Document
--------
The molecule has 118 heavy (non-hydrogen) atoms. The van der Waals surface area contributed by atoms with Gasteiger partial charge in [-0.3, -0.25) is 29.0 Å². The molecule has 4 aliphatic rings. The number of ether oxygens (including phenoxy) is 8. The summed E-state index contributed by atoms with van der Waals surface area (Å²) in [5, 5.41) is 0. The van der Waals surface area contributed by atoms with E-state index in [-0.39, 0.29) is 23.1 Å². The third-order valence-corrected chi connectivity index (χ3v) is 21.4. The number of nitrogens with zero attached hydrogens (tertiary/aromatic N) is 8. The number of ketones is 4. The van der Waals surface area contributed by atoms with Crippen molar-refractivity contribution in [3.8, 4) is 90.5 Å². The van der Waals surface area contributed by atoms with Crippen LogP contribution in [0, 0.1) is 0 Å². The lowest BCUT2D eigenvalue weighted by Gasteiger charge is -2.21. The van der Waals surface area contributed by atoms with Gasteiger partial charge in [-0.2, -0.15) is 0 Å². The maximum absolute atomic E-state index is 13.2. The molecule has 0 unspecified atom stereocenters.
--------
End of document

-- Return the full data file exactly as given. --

The molecule has 118 heavy (non-hydrogen) atoms. The van der Waals surface area contributed by atoms with Gasteiger partial charge in [-0.3, -0.25) is 29.0 Å². The molecule has 4 aliphatic rings. The number of ether oxygens (including phenoxy) is 8. The summed E-state index contributed by atoms with van der Waals surface area (Å²) in [5, 5.41) is 0. The van der Waals surface area contributed by atoms with E-state index in [-0.39, 0.29) is 23.1 Å². The third-order valence-corrected chi connectivity index (χ3v) is 21.4. The number of nitrogens with zero attached hydrogens (tertiary/aromatic N) is 8. The number of ketones is 4. The van der Waals surface area contributed by atoms with Crippen molar-refractivity contribution in [3.8, 4) is 90.5 Å². The van der Waals surface area contributed by atoms with Crippen LogP contribution in [0, 0.1) is 0 Å². The lowest BCUT2D eigenvalue weighted by Gasteiger charge is -2.21. The van der Waals surface area contributed by atoms with Gasteiger partial charge in [-0.2, -0.15) is 0 Å². The maximum absolute atomic E-state index is 13.2. The molecule has 0 unspecified atom stereocenters.